The problem of evil in one picture

Via Jerry Coyne:

  • http://www.ranum.com Marcus Ranum

    Absolutely brilliant.

  • Brian

    Yeah, but free will!

  • Fizzing thru da Fizzics

    Ouch…..but, but, goD is ..ummm…good???

    I really wish some way can be found to break confirmation bias, wrongheadedness and ” the bible sez….”

    Hopeful but not optimistic. Sigh

  • John Morales

    Take away the purported deity’s omnipotence or omniscience (or both) and the problem of evil disappears.

    • Steve R

      Actually, taking away the assumption of benevolence better fits observed reality. If God exists, he is a sadist.

    • Dunc

      Or omnibenevolence…

      As SMBC put it (I paraphrase), theodicy is like a ball sitting on top of a three-legged table. You can get the ball by shortening any of the legs of the table, but that makes the table ugly.

    • ‘Tis Himself

      According to the propaganda, Yahweh is a sadistic, narcissistic bully with the emotional maturity of a spoiled six year old. He kills people just because he can.

  • J.D.

    Clearly this is horrible. Clearly this is evil and we all know it. BUT!!! If we are all here just by random chance, and we’re nothing more than chance+time+natrual selection, then for what reason is this evil? Because clearly it is. In my opinion this strikes an emotional chord with people because they recognize the intrinsic value of human life.

    Flame on.

    • anteprepro

      If we are all here just by random chance, and we’re nothing more than chance+time+natrual selection, then for what reason is this evil?

      None. It is either the negative result of chance (natural evil) or the actions of people too idiotic to realize they are doing harm or are too warped to care (human evil). It is not the convoluted plot of a God that is somehow still good despite letting awful things happen to good people. In the real world, suffering evil is something often undeserved and unprovoked. In the religious fantasy world, it is a means to an end or a punishment for misdeeds. Is it really less satisfying to say “no reason” than trying to play the blame game?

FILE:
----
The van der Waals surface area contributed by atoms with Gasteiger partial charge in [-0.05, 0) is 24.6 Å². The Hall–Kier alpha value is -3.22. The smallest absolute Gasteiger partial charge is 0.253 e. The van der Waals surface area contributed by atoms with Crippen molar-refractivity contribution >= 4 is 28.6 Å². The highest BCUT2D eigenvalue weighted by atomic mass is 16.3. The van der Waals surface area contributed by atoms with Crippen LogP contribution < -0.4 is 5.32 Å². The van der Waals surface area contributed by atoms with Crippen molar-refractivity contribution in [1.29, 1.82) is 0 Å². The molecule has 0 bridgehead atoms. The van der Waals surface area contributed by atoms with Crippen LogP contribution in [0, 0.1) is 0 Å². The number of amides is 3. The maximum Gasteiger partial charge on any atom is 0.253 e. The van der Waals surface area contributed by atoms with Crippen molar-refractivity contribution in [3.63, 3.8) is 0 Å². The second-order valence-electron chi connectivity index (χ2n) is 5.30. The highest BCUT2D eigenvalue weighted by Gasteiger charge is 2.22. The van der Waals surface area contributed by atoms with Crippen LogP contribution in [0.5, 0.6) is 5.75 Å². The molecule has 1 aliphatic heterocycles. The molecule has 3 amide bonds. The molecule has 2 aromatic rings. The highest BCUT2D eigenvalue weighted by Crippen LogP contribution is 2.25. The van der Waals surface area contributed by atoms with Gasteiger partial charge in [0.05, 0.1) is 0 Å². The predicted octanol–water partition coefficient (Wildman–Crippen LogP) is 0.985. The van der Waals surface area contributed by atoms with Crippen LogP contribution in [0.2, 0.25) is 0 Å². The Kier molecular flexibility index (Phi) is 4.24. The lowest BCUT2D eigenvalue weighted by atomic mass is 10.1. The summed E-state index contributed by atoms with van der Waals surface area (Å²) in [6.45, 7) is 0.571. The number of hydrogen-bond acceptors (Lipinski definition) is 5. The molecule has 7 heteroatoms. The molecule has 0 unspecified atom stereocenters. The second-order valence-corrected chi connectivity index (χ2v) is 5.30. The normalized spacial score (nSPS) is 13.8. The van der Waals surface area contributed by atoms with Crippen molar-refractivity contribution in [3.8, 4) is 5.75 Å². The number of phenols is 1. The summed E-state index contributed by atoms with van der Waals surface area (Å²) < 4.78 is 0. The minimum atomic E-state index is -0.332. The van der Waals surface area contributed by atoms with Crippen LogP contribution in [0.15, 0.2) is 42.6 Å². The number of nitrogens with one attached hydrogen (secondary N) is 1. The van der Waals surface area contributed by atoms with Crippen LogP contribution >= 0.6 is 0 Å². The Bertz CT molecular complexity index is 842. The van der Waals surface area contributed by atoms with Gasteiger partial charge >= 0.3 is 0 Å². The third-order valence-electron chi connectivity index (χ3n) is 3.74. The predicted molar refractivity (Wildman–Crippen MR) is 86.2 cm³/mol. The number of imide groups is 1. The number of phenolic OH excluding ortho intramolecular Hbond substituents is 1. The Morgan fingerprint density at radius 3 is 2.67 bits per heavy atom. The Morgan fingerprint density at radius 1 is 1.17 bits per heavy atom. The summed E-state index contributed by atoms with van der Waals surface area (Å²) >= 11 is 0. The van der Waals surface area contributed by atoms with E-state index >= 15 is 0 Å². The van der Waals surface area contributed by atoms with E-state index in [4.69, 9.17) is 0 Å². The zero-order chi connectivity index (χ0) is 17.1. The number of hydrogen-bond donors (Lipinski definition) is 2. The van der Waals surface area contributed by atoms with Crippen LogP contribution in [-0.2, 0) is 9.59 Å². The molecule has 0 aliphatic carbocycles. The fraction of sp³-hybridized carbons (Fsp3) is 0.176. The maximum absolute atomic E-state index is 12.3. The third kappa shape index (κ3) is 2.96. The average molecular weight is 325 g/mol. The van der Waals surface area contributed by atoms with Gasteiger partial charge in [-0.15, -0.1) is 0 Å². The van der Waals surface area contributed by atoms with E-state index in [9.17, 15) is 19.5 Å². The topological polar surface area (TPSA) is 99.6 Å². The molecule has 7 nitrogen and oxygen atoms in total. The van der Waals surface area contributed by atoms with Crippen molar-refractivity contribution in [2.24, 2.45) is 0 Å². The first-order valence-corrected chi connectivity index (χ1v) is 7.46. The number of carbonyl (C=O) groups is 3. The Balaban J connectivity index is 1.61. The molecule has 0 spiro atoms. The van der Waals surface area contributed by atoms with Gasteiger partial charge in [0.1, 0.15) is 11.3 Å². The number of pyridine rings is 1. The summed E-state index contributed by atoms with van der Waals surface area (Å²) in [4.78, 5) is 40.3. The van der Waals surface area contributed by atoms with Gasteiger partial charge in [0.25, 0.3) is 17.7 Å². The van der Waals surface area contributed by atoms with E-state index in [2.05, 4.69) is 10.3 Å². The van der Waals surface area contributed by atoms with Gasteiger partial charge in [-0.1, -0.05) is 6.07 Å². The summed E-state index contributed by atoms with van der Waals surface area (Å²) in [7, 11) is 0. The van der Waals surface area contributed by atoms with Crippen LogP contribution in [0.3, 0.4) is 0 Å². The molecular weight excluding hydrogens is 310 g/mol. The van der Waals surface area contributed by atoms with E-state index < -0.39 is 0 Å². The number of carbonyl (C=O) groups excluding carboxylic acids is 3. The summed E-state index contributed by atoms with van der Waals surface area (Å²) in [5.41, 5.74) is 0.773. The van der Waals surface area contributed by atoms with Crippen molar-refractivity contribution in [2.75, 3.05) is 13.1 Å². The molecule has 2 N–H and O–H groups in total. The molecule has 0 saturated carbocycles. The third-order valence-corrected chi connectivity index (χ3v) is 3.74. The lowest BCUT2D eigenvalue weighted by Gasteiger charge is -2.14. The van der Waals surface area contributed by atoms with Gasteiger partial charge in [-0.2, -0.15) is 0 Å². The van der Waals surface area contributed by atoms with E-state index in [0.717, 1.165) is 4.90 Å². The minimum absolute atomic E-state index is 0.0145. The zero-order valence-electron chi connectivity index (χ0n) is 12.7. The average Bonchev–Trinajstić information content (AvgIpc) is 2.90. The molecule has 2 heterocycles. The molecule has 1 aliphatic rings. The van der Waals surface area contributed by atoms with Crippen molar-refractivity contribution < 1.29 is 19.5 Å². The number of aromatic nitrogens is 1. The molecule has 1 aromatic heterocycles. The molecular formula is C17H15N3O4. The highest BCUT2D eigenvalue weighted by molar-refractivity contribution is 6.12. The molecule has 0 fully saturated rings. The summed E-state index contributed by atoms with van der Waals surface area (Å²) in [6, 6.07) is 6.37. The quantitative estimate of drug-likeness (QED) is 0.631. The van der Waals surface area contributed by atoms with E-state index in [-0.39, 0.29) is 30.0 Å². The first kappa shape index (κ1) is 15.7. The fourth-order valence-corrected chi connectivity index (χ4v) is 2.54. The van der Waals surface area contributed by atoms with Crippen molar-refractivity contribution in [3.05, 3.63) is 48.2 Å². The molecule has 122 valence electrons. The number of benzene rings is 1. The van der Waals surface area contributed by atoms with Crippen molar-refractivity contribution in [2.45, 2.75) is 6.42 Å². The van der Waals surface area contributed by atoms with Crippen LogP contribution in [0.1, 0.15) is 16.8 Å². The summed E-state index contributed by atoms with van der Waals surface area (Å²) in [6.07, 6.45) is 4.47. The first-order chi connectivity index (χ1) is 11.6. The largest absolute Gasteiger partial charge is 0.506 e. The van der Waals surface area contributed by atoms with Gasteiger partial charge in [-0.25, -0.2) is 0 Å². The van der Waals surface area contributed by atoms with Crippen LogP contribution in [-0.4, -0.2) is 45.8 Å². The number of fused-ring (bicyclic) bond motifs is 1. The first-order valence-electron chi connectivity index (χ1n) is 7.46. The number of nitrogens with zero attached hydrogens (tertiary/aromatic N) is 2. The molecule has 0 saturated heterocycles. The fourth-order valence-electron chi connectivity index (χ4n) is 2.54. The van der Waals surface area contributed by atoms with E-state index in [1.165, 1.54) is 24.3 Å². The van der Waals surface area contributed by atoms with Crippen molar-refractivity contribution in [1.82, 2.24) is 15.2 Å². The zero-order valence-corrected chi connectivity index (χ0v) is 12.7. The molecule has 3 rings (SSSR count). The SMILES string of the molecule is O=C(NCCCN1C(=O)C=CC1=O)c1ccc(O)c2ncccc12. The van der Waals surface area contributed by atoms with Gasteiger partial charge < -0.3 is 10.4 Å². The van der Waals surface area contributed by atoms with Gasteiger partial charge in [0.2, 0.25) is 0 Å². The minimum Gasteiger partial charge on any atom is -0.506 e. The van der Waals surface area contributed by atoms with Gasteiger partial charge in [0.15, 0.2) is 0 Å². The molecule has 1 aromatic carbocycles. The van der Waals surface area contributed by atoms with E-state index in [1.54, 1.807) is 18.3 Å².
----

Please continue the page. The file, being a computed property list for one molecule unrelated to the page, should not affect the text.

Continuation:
In my opinion this strikes an emotional chord with people because they recognize the intrinsic value of human life.

      The problem of evil strikes a chord because it shows that the claim that there is a God who gives a fuck about humanity clearly isn’t true. Your argument strikes a chord because people have spent so much time taking the premises of a magical fantasy universe for granted that they don’t realize that the real universe doesn’t actually give a fuck about us. This shouldn’t matter because a cold, indifferent universe is infinitely less horrific than a universe that intentionally brings harm upon people, arbitrarily and seemingly at random, in the name of Love.

    • josh

      J.D.-
      I’m answering for myself here and not every atheist agrees, but…
      This isn’t evil in the sense that there is some perfectly objective, absolute moral quality that we must all agree on as rational people. There are no such properties as ‘good’ or ‘evil’ that aren’t ultimately subjective, derived from our non-rational desires and wants. This is abhorrent to me, situations like this sicken me, that is what I mean if I call it evil. This is not how the world would work if I could somehow say otherwise.
      But, as I said, that feeling is not at root a rational one, it is based in desires and feelings ‘I’ have no control over. Basically, I don’t like to see other people suffer. Most humans, at some level, don’t. If, however, I came across someone who honestly just didn’t care, a true sociopath, there is no argument that would convince them otherwise on rational grounds, even if they were the most purely reasonable person on earth. Any argument about how we should act has to proceed from some common desires. So I might try to compel another person to act via self interest through laws and punishments, but that does not give them a rational reason not to break my laws if they can find a way around them, nor is there an argument that forces them to act in what I think is their self interest.
      Luckily, most modern humans have sympathy and empathy, as well as roughly similar self-interest, in which case there are rational arguments about how we should act given that we have some common goals. But obviously, if you adopt this stance, there can be no god who is an absolute moral authority or who is objectively or by definition good. God in that sense, which is I think a central conceit of most religion, is literally impossible. A god-like being who we admit isn’t an absolute morality, but who approaches my idea of a perfectly moral person, falls on the problem of evil: my idea of an even marginally decent person, given god-like power and knowledge, couldn’t create or leave the world as it is.

      • Nikflorida

        I think I disagree. I think it’s true that WHAT is good and WHAT is evil is somewhat subjective to societal norms, but that it’s universal that “good” and “evil” EXIST. Meanwhile, I also think there are things that are “mal prohibitum” while there are other hings that are “mal de facto.” Starving children are pretty much mal de facto, I think. Not to split hairs or anything.

  • Pingback: Weekend recap: civility, William Lane Craig, and more! | The Uncredible Hallq

  • http://windaelicker.worpress.com mikmik

    So, here’s a question. How many people went and donated to Oxfam, or something, after reading this? Just put any developed country on the chair instead of God.
    It’s one thing to criticize religion for it’s dumb ass claims that God = Love, but let’s put it this way, the people of the US are evil – certainly rich fucks that hoard almost all the money, and even more so, the stupid fucks that vote for them.